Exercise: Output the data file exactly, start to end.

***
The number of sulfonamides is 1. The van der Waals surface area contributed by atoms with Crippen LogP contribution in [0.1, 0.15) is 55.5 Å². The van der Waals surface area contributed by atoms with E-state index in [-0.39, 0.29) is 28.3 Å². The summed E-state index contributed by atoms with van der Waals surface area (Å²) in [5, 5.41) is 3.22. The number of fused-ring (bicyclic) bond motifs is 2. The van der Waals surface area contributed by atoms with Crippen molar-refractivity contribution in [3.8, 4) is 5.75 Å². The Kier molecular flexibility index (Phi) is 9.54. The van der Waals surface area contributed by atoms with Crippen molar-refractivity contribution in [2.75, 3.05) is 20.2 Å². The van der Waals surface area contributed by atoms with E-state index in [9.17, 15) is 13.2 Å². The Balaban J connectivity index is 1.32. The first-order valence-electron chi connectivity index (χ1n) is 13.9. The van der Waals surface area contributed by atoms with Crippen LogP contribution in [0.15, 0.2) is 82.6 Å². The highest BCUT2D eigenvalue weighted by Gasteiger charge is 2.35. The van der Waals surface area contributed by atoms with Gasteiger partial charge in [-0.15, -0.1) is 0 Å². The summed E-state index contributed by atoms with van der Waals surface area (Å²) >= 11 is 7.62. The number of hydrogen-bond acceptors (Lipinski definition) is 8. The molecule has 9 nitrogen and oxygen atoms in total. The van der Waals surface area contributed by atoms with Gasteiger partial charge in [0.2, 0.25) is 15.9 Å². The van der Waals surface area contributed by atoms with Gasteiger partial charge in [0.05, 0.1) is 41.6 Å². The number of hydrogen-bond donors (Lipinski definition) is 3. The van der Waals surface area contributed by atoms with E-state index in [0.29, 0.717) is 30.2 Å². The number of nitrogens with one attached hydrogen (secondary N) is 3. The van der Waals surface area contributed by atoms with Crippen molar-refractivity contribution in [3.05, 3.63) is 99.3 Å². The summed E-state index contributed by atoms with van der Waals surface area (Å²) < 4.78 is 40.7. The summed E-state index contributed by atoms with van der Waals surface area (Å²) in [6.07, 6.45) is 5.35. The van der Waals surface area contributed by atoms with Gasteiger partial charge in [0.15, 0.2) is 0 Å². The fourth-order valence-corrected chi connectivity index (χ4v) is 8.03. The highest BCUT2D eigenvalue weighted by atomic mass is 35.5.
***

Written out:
The number of sulfonamides is 1. The van der Waals surface area contributed by atoms with Crippen LogP contribution in [0.1, 0.15) is 55.5 Å². The van der Waals surface area contributed by atoms with E-state index in [-0.39, 0.29) is 28.3 Å². The summed E-state index contributed by atoms with van der Waals surface area (Å²) in [5, 5.41) is 3.22. The number of fused-ring (bicyclic) bond motifs is 2. The van der Waals surface area contributed by atoms with Crippen molar-refractivity contribution in [3.8, 4) is 5.75 Å². The Kier molecular flexibility index (Phi) is 9.54. The van der Waals surface area contributed by atoms with Crippen molar-refractivity contribution in [2.75, 3.05) is 20.2 Å². The van der Waals surface area contributed by atoms with E-state index in [9.17, 15) is 13.2 Å². The Balaban J connectivity index is 1.32. The first-order valence-electron chi connectivity index (χ1n) is 13.9. The van der Waals surface area contributed by atoms with Crippen LogP contribution in [0.15, 0.2) is 82.6 Å². The highest BCUT2D eigenvalue weighted by Gasteiger charge is 2.35. The van der Waals surface area contributed by atoms with Gasteiger partial charge in [-0.15, -0.1) is 0 Å². The summed E-state index contributed by atoms with van der Waals surface area (Å²) >= 11 is 7.62. The number of hydrogen-bond acceptors (Lipinski definition) is 8. The molecule has 9 nitrogen and oxygen atoms in total. The van der Waals surface area contributed by atoms with Gasteiger partial charge in [0.2, 0.25) is 15.9 Å². The van der Waals surface area contributed by atoms with Gasteiger partial charge in [0.05, 0.1) is 41.6 Å². The number of hydrogen-bond donors (Lipinski definition) is 3. The van der Waals surface area contributed by atoms with E-state index in [0.29, 0.717) is 30.2 Å². The number of nitrogens with one attached hydrogen (secondary N) is 3. The van der Waals surface area contributed by atoms with Crippen molar-refractivity contribution in [3.05, 3.63) is 99.3 Å². The summed E-state index contributed by atoms with van der Waals surface area (Å²) < 4.78 is 40.7. The summed E-state index contributed by atoms with van der Waals surface area (Å²) in [6.07, 6.45) is 5.35. The van der Waals surface area contributed by atoms with Gasteiger partial charge in [0.15, 0.2) is 0 Å². The fourth-order valence-corrected chi connectivity index (χ4v) is 8.03. The highest BCUT2D eigenvalue weighted by atomic mass is 35.5.